About 50 people gathered in a small parking lot on the corner of 23rd and Diamond streets Saturday to end gun violence in a community that has seen four murders in as many months.
Alfonso Glenn, 53, spent a month organizing and garnering support for the rally. Glenn, president of the Raymond Rosen Council, garnered the support of 12 organizations including Philadelphia CeaseFire, an initiative funded by the Lewis Katz School of Medicine.
“We have to change the mindset of people,” he said. “Instead of trying to resolve a problem, people are picking up a gun.”
John Solomon was one of those people. In 2011, the 23-year-old was sentenced to four years in prison for shooting someone. Almost seven months ago, Solomon was released and has spent that time trying to make a difference in his community.
“It’s not enough for me to turn my life around, I have to change others too,” he said. “I can’t make a move without thinking of the people I’m affecting.”
“We’re here because of the increasing number of gun victims,” said Kimberly Hilton, secretary of the Raymond Rosen Council. “This is to build community awareness. We’ve had four murders in three months.
Community members, Philadelphia and Housing Authority police, members of Philadelphia CeaseFire, politicians and religious leaders made up the small crowd across the street from the Raymond Rosen Community Center.
They marched through the streets surrounding the Raymond Rosen Manor housing development, holding megaphones and a long, homemade banner. Police cars flanked the crowd and blocked traffic while they marched.
Rhythmic cries of “Stop the violence, increase the peace” and “Put the gun down” bounced off the houses they passed. People stood in their doorways or windows, nodding in agreement and taking papers handed to them by rally-goers.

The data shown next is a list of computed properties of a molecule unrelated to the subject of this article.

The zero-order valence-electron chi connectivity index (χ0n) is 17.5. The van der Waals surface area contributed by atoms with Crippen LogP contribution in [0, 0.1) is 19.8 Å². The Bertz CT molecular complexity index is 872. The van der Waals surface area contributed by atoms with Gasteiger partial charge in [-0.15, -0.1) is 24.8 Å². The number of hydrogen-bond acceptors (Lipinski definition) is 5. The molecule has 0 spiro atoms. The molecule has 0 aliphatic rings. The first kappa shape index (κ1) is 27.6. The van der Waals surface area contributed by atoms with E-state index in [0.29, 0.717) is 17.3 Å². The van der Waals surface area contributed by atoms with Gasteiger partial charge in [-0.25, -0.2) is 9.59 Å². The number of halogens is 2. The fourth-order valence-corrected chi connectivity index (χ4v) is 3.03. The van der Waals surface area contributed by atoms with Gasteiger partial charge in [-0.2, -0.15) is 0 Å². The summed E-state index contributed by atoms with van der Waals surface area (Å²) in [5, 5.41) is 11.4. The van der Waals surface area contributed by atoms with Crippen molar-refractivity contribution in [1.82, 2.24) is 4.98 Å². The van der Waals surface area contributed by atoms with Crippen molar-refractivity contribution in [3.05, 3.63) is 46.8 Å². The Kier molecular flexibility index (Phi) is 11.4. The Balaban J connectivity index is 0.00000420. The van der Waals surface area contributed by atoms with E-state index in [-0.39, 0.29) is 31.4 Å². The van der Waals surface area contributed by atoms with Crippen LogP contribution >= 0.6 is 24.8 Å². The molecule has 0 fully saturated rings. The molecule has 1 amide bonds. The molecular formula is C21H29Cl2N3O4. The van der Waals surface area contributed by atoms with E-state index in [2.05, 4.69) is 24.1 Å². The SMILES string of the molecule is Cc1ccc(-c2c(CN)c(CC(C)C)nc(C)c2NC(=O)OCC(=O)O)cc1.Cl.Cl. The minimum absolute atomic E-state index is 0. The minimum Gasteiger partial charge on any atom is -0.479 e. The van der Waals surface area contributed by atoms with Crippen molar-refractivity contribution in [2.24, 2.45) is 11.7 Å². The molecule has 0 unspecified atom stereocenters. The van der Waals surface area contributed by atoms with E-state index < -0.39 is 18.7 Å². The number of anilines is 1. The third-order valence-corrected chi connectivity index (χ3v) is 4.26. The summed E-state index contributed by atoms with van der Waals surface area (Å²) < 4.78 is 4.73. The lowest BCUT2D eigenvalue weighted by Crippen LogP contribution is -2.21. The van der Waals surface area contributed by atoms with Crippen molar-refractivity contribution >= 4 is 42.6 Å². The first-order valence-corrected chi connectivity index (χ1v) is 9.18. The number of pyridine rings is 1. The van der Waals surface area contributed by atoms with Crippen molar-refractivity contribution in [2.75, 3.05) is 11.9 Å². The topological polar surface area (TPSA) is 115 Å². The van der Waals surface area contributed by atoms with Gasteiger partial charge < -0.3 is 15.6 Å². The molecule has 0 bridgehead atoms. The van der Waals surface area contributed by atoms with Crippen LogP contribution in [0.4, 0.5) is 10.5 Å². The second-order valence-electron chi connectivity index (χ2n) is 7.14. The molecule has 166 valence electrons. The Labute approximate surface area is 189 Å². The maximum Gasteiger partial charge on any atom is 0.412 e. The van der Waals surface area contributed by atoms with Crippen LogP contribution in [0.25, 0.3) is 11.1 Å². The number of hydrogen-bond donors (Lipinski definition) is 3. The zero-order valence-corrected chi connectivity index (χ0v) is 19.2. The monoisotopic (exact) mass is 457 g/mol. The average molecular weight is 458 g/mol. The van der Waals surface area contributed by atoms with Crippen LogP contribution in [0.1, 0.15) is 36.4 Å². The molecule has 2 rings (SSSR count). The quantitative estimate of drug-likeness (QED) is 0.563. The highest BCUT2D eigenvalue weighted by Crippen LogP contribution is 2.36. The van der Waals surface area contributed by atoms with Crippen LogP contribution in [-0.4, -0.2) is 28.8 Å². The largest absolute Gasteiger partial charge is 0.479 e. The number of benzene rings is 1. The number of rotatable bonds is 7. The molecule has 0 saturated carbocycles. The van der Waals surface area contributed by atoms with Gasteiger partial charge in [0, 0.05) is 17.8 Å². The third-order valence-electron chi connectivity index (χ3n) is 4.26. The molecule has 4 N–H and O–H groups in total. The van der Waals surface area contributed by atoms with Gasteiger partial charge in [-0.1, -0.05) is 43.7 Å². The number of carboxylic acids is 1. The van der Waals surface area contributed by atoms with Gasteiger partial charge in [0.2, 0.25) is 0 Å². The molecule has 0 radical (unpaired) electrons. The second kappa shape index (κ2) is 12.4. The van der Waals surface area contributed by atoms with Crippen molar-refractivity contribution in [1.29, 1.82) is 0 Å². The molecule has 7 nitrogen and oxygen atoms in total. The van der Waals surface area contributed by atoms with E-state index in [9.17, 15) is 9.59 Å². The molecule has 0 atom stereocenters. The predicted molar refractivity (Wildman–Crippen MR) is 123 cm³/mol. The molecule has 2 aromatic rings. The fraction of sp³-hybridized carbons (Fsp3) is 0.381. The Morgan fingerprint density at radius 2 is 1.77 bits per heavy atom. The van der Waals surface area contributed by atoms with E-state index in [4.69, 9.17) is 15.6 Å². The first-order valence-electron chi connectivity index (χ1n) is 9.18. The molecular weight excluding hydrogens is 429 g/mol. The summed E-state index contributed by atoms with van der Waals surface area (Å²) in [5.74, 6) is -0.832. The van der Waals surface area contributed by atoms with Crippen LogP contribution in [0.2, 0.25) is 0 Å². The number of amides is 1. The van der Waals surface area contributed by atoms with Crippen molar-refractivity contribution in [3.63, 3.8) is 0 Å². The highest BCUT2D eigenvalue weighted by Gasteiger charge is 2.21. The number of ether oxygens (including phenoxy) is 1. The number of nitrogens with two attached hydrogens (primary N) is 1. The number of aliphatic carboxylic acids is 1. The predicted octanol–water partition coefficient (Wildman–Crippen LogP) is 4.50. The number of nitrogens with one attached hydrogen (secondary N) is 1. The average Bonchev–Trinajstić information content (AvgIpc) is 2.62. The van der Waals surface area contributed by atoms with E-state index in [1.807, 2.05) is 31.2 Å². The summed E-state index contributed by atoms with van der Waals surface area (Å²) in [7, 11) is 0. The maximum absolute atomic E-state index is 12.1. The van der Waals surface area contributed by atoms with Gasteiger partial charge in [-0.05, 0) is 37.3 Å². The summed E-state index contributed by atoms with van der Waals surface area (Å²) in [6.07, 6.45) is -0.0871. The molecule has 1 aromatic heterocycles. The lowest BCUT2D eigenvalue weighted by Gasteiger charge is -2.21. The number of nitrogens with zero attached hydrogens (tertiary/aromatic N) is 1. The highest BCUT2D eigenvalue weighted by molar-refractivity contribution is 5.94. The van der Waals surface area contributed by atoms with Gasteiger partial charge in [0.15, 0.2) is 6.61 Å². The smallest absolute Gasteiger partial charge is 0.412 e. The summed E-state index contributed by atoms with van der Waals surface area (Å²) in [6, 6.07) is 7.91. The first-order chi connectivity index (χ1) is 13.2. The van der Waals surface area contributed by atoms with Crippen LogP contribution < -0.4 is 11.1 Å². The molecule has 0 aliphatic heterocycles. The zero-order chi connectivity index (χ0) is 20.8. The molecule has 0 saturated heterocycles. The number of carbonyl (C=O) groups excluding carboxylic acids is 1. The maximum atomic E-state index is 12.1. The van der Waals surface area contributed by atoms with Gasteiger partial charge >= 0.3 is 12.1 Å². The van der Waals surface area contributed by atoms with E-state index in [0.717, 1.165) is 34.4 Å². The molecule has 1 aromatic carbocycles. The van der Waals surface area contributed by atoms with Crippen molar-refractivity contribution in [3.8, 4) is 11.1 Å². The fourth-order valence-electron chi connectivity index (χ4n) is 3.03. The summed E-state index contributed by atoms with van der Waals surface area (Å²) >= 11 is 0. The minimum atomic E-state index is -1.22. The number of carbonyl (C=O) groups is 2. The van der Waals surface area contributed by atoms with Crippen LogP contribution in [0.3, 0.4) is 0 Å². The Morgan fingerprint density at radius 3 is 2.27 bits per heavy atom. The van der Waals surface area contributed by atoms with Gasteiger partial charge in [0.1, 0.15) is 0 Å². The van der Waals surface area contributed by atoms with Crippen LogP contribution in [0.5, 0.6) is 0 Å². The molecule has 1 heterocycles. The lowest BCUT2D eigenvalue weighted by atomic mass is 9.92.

Melzonia Scott, 61, lives on the 2300 block of West Glenwood Avenue and stood in her front yard watching the rally go by. A few months earlier, someone had been shot outside her front gate.
“I have 24 grandkids and I’m scared to let them play outside,” she said. Scott sells sweets from her home, and neighborhood children know her as “Miss Cookie.”
When the march returned to the community center, community leaders at the rally passed around a microphone and galvanized a need for change in the community.
State Representative Donna Bullock said poor education and little opportunity is the root of violence. There are few jobs to start with, she said, and people with records have an even harder time finding work, so they go back to the streets.
“I tell my son, you deserve a good education, and so do all the other kids in the playground,” she told the crowd. Candidate for State Senator Sharif Street agreed, and added inspiring young people would set the change in motion.
Former judge Jimmie Moore, who is currently running for state representative, said a people can go from having a difficult and criminal past to a life of success, as he did. “But they have to be alive to get it done,” he said.
“Just because we are a different religion does not mean we cannot feel your pain,” said Student Minister Lamond Muhammad of Mosque 12 on Broad Street. “We must make our places a good place to live, and we can do that by seeing our brothers and sisters as a part of ourselves.”
Dr. Branville Bard, the Philadelphia Housing Authority Chief of Police and Director of Public Safety, emphasized the need for more rallies.
“We need more of what we’re doing here, and less of why we’re here,” he said. “We need to make a pact: Today, this is just the start of it.”
“I don’t want to make this a one-hitter-quitter,” Glenn said. “People feel a high spirit the day before, the day of, and the day after something like this, but then it fizzles out. That can’t happen.”
Glenn added he plans to organize a similar rally next month, and hopes to get more people in the community involved.
Julie Christie can be reached at email@example.com or on Twitter @ChristieJules.